Of course, there are many kids who pick up spelling quite naturally without much problem.  But not all kids are like that and now I do not know what to do with #1 to improve his spelling in time for the national level exam he has to sit for at the end of the year.

IMG_1358One thing I like about this programme is the tactile learning.  The child learns to spell using tiles of phonogram first.  It is much easier to see how the sound of a word breaks down this way.  For a young kid, this is much better than relying on worksheets and books.  The programme gives you detailed instructions on how to lay out the tiles on a white board.  Due to space constraint, we could not have a big white board as recommended and have to make do with a smaller one.  The white board eventually got quite filled up.  I bought a separate smaller, personal size white board for #3 to write out the words that he is spelling.

The programme also comes with a lot of cards.  Word cards, phonogram cards, rule cards and so on.  In my opinion, although the cards make teaching easier, it is not absolutely necessary.  However, when you purchase the programme, you will have to get the Student Packet which comes with the cards, certificate of completion, etc, so you can’t really avoid the cards.  I found a box in Daiso which is just nice to hold one level’s worth of card.  So you do not actually have to purchase the box from them to keep the cards.

All About Spelling is really a good programme. Even as I teach #3, I am learning myself. Remember, I was not taught how to spell in school. Even I am enjoying the ‘enlightenment’ this programme is bringing me. Suddenly, a lot of things make sense! If I have the time, I would really like to teach #2 using this programme. Even though he does not have any problem with his weekly school spelling right now, as #1 has shown us, this is not an indication that he will not become terrible at spelling eventually.

What are the not-so-good part about this programme?

1. The cost 

It is really not cheap and the international shipping is absolutely killing! The shipping can cost as much as the material itself, which I think is a bit much. However, there are ways to get around this problem. If you have friends in the US who are coming back, it would be great if they can bring it back for you so you can save on the shipping. Alternatively, you can try using postal services like vPost or Borderlinx. Please work out the shipping to see which is a cheaper option for you. You should also calculate what is the optimal number of sets of materials you should buy to maximise the shipping charges. The last order I made, I managed to keep shipping cost to about US$10 per set of material. I did a lot of maths. (@_@)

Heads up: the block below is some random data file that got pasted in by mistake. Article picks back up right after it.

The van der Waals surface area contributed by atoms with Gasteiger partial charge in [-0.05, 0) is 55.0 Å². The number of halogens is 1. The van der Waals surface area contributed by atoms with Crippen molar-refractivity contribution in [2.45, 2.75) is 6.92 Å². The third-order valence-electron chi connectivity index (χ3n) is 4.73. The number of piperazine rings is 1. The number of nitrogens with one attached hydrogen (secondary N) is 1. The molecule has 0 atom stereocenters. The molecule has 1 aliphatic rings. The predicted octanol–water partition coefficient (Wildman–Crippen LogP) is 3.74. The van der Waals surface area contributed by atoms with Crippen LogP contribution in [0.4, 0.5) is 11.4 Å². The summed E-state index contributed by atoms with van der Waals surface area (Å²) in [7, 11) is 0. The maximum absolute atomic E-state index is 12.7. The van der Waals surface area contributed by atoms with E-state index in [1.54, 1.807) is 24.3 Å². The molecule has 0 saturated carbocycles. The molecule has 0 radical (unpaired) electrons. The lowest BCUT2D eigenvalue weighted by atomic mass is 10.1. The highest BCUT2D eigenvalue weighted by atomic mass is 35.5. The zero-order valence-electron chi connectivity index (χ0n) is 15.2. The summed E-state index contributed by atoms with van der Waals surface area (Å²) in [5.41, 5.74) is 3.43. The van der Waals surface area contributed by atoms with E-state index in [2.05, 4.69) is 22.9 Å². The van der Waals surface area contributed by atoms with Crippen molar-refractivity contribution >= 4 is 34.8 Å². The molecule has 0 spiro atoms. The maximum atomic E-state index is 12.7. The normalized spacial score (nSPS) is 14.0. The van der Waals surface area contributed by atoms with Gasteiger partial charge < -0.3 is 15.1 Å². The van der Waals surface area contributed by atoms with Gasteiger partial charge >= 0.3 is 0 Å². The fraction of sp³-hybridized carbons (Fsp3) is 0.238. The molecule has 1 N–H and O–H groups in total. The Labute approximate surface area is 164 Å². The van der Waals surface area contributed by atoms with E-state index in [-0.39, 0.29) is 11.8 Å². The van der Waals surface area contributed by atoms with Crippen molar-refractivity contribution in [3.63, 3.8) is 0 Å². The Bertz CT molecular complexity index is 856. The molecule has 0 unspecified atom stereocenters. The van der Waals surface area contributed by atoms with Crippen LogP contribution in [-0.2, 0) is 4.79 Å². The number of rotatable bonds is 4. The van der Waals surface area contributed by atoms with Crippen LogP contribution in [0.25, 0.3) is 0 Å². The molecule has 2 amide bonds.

2. It is an American “program”

Over here, we still use British English in school, so many words are spelled and pronounced differently. To me, this is a small problem because the similarity is far greater than the differences between the two. Someone made a list of adaptations to British English and I think it can be found on All About Learning forum. I simply make adjustments and explain along the way as we come across words of different spelling or pronunciation.

3. The child should have a strong foundation in phonics

Although it is not a prerequisite, having a good phonics foundation will cause learning to be smooth sailing because spelling is done phonetically. What do I mean by a good phonics foundation? Minimally, the child should know all the sounds of the alphabets, including the long and short vowel sounds. He will learn all other phonograms through this programme. Besides knowing the sounds of the alphabets, he should also be quite comfortable and familiar with phonics and is able to split words into sounds (vs blend sounds into words). Does that mean that you need to send your child to some expensive phonics programme first? I do not think so. All I did to teach #3 phonics was simply to use The Reading Lessons to teach him how to read. When he completed that book, he was equipped with enough phonics skill to get the hang of spelling very quickly.

4. The lessons can be long 

While Book 1 and 2 lessons are fairly easy to get through, at Book 3, it gets a bit long, especially with the dictations. I find myself spending at least 30 minutes per lesson, and the duration is getting a bit much for #3. To be fair, it is not mandatory to finish the whole lesson in one seating. However, I don’t like to drag things on too many times, so I like to be able to finish one lesson in one or two seatings. We are still trying to work out the optimal arrangement for us at this time point in time.

All in all, I am very happy with this programme and have been recommending it to friends. I really think schools should teach kids how to spell in this way instead of using the Spelling List method.

As for All About Reading, this is a relatively new programme. When they first came out with it, #3 already could read. So I have not had a chance to try this out.

** I am an affiliate seller for All About Spelling and All About Reading, so all the links to the site are affiliate links, which means I earn a small commission if you click on the links and purchase their products. However, I do not give a good review just because I am an affiliate seller. It is the other way round : I am an affiliate seller because I think the product is worth shouting about. I am not paid in cash or in kind to write this review.